The Rage Against God

I’m borrowing the title of the Peter Hitchens book to highlight an interesting connection between a psalm and Daniel.  Having recently picked up some Aramaic, I was reading Daniel 6 in the wee hours (see my insomnia post!) and discovered a word in the Daniel-in-the-lions’-den story that also turns up, just once, in the Psalms in Hebrew.  The word is the verb ‘ragash‘, which appears in Psalm 2:1, in the gripping opening line, “Why do the nations rage?”  Being the only occurrence of this verb, its meaning is debated, but it seems to connote a crowd in tumult (see the cognate noun, used positively, in 55:15 (Eng. 14), to indicate a happy, noisy, chaotic crowd headed for worship at the temple.)

Well, the verb turns up three times in the lions’ den story, and in an interesting pattern.  In 6:7 (Eng. 6:6), the group that envies Daniel goes to the king, Darius, urging him to issue a decree that there be no worship for thirty days, except that directed to Darius himself.  We are led to understand this as an appeal to his ego.  Daniel learns of this, but maintains his three-time daily prayer routine towards Jerusalem (we are reminded of the programmatic, and possibly exilic, prayer of Solomon in 1 Kings 8), which makes him a sitting duck for the set-up, and his opponents in v. 12 (Eng. 11) come in in ‘ragash‘ fashion to catch him red-kneed.  When Darius learns of this development, he looks for a way to excuse Daniel, but now Daniel’s rivals in v. 16 (Eng. 15) ‘ragash‘ back into the king to remind him of his obligations to keep the irrevocable law of the Medes and Persians.  Into the lions’ den goes Daniel.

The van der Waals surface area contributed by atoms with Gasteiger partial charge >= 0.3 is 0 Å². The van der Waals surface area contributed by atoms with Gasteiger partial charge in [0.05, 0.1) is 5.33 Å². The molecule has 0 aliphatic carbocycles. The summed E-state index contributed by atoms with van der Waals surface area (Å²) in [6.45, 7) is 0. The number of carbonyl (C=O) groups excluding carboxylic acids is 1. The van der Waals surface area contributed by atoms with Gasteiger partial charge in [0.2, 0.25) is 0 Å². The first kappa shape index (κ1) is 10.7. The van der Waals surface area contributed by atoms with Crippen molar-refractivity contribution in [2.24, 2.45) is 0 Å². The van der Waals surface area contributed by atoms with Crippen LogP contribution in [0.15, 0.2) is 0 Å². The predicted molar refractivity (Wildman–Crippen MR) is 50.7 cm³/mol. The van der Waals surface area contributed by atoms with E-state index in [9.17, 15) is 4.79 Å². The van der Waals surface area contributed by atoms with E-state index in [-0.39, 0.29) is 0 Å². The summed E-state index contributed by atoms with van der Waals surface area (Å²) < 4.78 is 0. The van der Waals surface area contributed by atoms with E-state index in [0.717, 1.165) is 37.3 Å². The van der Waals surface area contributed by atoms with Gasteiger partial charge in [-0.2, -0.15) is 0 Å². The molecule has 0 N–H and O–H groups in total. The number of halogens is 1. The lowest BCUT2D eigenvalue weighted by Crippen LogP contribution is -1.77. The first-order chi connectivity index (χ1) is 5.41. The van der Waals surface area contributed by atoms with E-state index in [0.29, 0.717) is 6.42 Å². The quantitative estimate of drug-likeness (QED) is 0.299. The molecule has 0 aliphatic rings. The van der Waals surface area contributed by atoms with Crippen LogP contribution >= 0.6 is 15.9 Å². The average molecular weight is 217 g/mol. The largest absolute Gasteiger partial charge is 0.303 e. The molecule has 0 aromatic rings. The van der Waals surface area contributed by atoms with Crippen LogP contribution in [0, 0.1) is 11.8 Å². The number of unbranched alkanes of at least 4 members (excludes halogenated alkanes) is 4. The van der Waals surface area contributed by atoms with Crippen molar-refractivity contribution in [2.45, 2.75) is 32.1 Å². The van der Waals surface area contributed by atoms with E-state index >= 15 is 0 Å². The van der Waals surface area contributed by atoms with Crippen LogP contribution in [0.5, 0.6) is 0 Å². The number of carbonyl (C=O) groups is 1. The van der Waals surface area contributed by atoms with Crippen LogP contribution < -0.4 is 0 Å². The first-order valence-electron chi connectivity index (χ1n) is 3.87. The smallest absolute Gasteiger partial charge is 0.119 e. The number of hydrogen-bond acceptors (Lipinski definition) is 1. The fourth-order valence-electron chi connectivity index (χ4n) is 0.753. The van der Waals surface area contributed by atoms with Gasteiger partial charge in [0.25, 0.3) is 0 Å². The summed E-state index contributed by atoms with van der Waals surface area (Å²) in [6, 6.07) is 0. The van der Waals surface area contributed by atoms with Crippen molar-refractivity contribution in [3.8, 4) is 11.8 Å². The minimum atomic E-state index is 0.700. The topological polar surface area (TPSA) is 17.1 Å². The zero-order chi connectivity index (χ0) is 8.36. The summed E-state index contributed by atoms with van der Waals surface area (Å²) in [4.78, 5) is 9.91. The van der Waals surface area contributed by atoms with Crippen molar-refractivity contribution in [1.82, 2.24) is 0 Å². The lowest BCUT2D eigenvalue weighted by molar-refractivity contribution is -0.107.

The third encounter in particular gives the reader the sense that the king is not in a strong negotiating position.  These plotting officials have the king pinned with his own strong piece, the legal force of his own edict.  He, like Daniel, is boxed in by them.  Thus the rhetorical force of this part of the story gives us a possible insight into the still-debated meaning of this elusive word.  In the English versions of Daniel 6, we are offered many alternative translations for ‘ragash’: ‘to come by agreement’ (ESV); ‘to go as a group’ (NIV); ‘[the conspirators] came’, says NRSV, giving the noun, ‘conspirators’, a little borrowed connotation from the verb, which may carry this sense in Psalm 2:1.  Somewhere I think I read, ‘stormed in’.  Perhaps that is the closest so far.  My sense is that it connotes the noisy, unruly approach of a group of persons with hostile, though hidden, intentions in this passage, though I don’t claim this with any dogmatism.  This seems to be the sense of the story, which justifies Daniel as courageously devout, and interestingly, absolves the Persian emperor Darius from any responsibility for Daniel’s plight, at the cost of making him seem disempowered.  Such an apologetic might have a real function in a Jewish community still living under Persian power.

So as in Psalm 2, not to mention in Esther, Daniel 6 finds “the nations raging” against the LORD still, and as in Psalm 2, this plotting and rebellion proves ultimately futile.  An interesting instance of how a rare Hebrew OT word lines up in meaning with its rare Aramaic counterpart.


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